Behavioural Economics Principles



The minimalist revision in an environment to develop a motivation for the desired decision making.



You just avoid this area while moving your mouse.



Making a decision based on the information presented to us.


Which burger is healthier?

75% fat free or 25% fat.
Both of them are the same burger, just the framing is different.
People assume that 75% fat free is a healthier option.


Anchoring Effect

We have a tendency to rely too heavily on the first piece of information offered to us during the decision making process.


Summer Sales 75% // Reduced from £1000 to £250

We will think this is a great deal, because the initial price is £1000.
It is our reference point.
However, if the product is presented as £250, we may not think £250 is a good deal!
Try this on next sales!


Social Norms

We constantly revise our decision making process based on what other people are doing. Even though, we don't usually agree to this fact, but we do it in some extends.


This long song playlist was downloaded by 135,000 people!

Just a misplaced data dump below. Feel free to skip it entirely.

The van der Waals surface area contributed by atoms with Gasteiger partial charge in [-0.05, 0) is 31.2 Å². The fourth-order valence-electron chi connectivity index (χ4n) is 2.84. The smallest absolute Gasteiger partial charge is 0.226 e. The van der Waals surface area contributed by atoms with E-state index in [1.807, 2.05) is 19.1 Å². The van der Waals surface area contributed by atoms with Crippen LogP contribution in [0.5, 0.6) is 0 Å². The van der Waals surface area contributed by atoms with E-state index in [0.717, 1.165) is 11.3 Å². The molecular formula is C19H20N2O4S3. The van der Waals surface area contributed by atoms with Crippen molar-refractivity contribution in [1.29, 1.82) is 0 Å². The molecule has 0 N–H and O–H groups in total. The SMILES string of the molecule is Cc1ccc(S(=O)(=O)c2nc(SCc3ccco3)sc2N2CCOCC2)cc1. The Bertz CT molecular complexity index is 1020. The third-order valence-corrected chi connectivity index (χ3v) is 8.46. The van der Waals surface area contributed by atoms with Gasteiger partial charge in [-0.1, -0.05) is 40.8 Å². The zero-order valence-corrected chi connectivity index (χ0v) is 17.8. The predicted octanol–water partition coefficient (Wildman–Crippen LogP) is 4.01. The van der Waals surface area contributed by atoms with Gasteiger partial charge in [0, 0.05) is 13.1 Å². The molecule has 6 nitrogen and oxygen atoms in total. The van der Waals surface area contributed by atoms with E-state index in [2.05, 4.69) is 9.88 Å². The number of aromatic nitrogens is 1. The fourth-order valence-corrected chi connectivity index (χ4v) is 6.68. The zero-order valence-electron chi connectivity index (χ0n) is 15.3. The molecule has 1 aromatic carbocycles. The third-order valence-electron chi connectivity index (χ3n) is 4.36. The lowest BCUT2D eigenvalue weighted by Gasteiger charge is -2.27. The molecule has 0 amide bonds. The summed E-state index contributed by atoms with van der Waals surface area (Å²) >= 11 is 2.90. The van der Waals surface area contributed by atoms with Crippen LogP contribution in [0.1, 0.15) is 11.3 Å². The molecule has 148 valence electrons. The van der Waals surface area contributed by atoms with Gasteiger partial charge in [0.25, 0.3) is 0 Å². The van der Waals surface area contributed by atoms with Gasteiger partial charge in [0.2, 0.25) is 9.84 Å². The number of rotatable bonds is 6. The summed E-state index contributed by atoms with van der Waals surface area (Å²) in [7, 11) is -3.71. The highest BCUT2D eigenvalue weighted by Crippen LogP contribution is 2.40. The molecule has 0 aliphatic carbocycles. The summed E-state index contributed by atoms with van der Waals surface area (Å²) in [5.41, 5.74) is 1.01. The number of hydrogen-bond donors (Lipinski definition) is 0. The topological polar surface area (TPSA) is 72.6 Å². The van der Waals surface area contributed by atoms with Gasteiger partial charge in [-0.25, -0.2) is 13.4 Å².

We believe this and start playing this playlist.
135,000 people can't be wrong!
This tactic is used by many brands.
Next time, think twice when you see this.


Priming Effect

Studies show that the small details are recored by our mind (subconsciously) and influence our decision making process.


A car dealer smells like a hospital.
I don't think none would be pleased with this experience.

An Instagram account with poor quality images, a website that doesn't work on smartphones generates the same experience. 


Scarcity Effect

We value the products that are in scarcity or limited in quantity or limited for a period of time. People are willing to pay more or act quickly for a product that is in scarcity condition.


Social media marketing with behavioural economics only for £600 until September 10th, 2017!